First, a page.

Most poverty-stricken children in Africa are low-attaining and need individual attention, yet we face some of the greatest education challenges in the world. There are not enough trained teachers. Mobile education is the solution we’ve been waiting for. Apart from solving most of our basic problems, education via personal computers, smartphones or tablets would be decentralised, personalised and extremely interactive.

 

The internet as a viable substitute for our lack of teachers and resources and has become a reality that could change the face of education and solve some of the biggest problems we face in African education systems.

 

In 1999, Mitra became interested in education. He designed a simple experiment in which he introduced a computer with internet through a hole in a wall to children in the slums, without any guidance on how to use the technology. In a short time, the children figured out how to use it and to browse the internet. This experiment was replicated all over India and all over the world. The outcome is always the same: kids, working in small, unsupervised groups, and without any formal training, could learn to use the computers very quickly and with a great degree of proficiency.

 

What will the future be like? Could it be that we don’t need to go to school at all? Could it be that at the point and time when you need to know something, you can find out in two minutes? Could it be – a devastating question, a question that was framed for me by Nicholas Negroponte – could it be that we are headed to a future where knowing is obsolete? But that’s terrible. We are Homo Sapiens. Knowing, that’s what distinguishes us from the apes. But look at it this way. It took nature 100-million years to make the ape stand up and become Homo Sapiens. It took us only 10,000 to make knowing obsolete. What an achievement that is. But we have to integrate that into our own future. Encouragement seems to be the key. – Sugata Mitra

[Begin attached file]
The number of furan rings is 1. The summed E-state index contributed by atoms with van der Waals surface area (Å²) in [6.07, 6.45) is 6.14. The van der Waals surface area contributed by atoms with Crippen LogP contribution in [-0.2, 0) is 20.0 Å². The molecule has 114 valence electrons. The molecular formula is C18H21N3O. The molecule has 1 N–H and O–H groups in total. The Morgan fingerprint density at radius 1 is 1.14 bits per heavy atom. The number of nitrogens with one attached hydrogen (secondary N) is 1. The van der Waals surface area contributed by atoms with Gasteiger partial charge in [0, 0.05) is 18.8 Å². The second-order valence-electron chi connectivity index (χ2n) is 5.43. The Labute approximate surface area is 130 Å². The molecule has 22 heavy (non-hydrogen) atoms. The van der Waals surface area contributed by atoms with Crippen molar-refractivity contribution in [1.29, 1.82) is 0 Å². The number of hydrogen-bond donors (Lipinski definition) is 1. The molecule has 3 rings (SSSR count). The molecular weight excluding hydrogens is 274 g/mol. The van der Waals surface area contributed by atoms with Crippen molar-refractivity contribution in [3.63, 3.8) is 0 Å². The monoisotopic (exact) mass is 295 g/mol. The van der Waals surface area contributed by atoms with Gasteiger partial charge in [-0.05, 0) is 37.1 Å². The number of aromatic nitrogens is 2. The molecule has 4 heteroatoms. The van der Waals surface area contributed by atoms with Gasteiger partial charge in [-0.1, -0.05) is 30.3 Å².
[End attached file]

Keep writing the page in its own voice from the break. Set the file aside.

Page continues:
Sources and further reading:

 

http://www.elearning-africa.com

http://one.laptop.org

http://www.iafrikan.com/2014/03/10/technology-and-the-reinvention-of-education-in-africa/

Diamandis, H.P and Kotler, S. 2012. Abundance: The Future Is Better Than You Think

http://www.ted.com/talks/sugata_mitra_build_a_school_in_the_cloud/transcript?language=en